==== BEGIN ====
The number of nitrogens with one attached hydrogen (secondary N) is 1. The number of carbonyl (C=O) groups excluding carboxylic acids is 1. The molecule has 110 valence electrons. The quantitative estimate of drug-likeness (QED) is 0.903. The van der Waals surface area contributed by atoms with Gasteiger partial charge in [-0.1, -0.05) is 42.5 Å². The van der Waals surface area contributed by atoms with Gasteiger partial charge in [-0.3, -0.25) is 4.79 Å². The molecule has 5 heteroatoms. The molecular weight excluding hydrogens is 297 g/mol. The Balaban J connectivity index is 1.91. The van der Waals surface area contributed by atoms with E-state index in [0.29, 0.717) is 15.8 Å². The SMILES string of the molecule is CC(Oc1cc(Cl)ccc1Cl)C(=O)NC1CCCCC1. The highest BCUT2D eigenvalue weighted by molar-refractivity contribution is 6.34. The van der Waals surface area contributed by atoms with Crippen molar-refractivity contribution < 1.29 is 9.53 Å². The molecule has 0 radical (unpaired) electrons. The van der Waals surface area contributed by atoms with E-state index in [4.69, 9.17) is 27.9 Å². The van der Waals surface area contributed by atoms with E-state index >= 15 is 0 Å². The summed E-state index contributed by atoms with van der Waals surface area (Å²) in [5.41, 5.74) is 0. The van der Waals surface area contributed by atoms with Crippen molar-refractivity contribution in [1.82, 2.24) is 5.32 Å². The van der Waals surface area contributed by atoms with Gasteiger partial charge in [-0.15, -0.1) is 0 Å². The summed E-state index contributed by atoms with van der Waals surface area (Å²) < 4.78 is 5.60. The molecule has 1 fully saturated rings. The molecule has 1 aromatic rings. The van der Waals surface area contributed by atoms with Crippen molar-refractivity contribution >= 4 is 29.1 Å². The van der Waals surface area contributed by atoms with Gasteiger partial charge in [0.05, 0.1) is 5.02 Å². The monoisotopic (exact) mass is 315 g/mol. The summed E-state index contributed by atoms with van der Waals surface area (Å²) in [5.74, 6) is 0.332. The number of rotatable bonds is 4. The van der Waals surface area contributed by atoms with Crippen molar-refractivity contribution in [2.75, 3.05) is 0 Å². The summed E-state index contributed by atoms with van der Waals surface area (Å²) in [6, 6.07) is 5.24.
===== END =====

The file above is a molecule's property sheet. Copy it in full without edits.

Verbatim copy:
The number of nitrogens with one attached hydrogen (secondary N) is 1. The number of carbonyl (C=O) groups excluding carboxylic acids is 1. The molecule has 110 valence electrons. The quantitative estimate of drug-likeness (QED) is 0.903. The van der Waals surface area contributed by atoms with Gasteiger partial charge in [-0.1, -0.05) is 42.5 Å². The van der Waals surface area contributed by atoms with Gasteiger partial charge in [-0.3, -0.25) is 4.79 Å². The molecule has 5 heteroatoms. The molecular weight excluding hydrogens is 297 g/mol. The Balaban J connectivity index is 1.91. The van der Waals surface area contributed by atoms with E-state index in [0.29, 0.717) is 15.8 Å². The SMILES string of the molecule is CC(Oc1cc(Cl)ccc1Cl)C(=O)NC1CCCCC1. The highest BCUT2D eigenvalue weighted by molar-refractivity contribution is 6.34. The van der Waals surface area contributed by atoms with Crippen molar-refractivity contribution < 1.29 is 9.53 Å². The molecule has 0 radical (unpaired) electrons. The van der Waals surface area contributed by atoms with E-state index in [4.69, 9.17) is 27.9 Å². The van der Waals surface area contributed by atoms with E-state index >= 15 is 0 Å². The summed E-state index contributed by atoms with van der Waals surface area (Å²) in [5.41, 5.74) is 0. The van der Waals surface area contributed by atoms with Crippen molar-refractivity contribution in [1.82, 2.24) is 5.32 Å². The van der Waals surface area contributed by atoms with Gasteiger partial charge in [-0.15, -0.1) is 0 Å². The summed E-state index contributed by atoms with van der Waals surface area (Å²) < 4.78 is 5.60. The molecule has 1 fully saturated rings. The molecule has 1 aromatic rings. The van der Waals surface area contributed by atoms with Crippen molar-refractivity contribution >= 4 is 29.1 Å². The van der Waals surface area contributed by atoms with Gasteiger partial charge in [0.05, 0.1) is 5.02 Å². The monoisotopic (exact) mass is 315 g/mol. The summed E-state index contributed by atoms with van der Waals surface area (Å²) in [5.74, 6) is 0.332. The number of rotatable bonds is 4. The van der Waals surface area contributed by atoms with Crippen molar-refractivity contribution in [2.75, 3.05) is 0 Å². The summed E-state index contributed by atoms with van der Waals surface area (Å²) in [6, 6.07) is 5.24.